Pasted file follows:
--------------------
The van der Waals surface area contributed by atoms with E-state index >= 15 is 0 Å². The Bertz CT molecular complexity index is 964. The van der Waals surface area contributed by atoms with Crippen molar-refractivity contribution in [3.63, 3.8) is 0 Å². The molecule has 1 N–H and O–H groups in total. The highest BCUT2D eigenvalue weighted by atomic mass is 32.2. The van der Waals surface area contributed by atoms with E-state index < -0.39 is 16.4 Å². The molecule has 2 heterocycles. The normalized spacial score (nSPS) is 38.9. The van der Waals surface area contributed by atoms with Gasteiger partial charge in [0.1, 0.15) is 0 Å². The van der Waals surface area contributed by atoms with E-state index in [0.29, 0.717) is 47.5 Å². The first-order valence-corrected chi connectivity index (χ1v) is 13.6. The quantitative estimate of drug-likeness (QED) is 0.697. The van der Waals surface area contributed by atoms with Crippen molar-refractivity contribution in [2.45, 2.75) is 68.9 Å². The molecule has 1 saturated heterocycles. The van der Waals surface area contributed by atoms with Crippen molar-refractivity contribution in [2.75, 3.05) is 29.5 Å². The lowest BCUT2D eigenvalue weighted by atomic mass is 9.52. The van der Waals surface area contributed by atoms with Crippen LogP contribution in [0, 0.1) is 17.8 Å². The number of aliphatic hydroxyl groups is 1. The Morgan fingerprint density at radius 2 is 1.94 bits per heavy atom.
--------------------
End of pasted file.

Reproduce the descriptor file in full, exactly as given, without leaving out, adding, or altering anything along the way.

The van der Waals surface area contributed by atoms with E-state index >= 15 is 0 Å². The Bertz CT molecular complexity index is 964. The van der Waals surface area contributed by atoms with Crippen molar-refractivity contribution in [3.63, 3.8) is 0 Å². The molecule has 1 N–H and O–H groups in total. The highest BCUT2D eigenvalue weighted by atomic mass is 32.2. The van der Waals surface area contributed by atoms with E-state index < -0.39 is 16.4 Å². The molecule has 2 heterocycles. The normalized spacial score (nSPS) is 38.9. The van der Waals surface area contributed by atoms with Gasteiger partial charge in [0.1, 0.15) is 0 Å². The van der Waals surface area contributed by atoms with E-state index in [0.29, 0.717) is 47.5 Å². The first-order valence-corrected chi connectivity index (χ1v) is 13.6. The quantitative estimate of drug-likeness (QED) is 0.697. The van der Waals surface area contributed by atoms with Crippen molar-refractivity contribution in [2.45, 2.75) is 68.9 Å². The molecule has 1 saturated heterocycles. The van der Waals surface area contributed by atoms with Crippen molar-refractivity contribution in [2.75, 3.05) is 29.5 Å². The lowest BCUT2D eigenvalue weighted by atomic mass is 9.52. The van der Waals surface area contributed by atoms with Crippen LogP contribution in [0, 0.1) is 17.8 Å². The number of aliphatic hydroxyl groups is 1. The Morgan fingerprint density at radius 2 is 1.94 bits per heavy atom.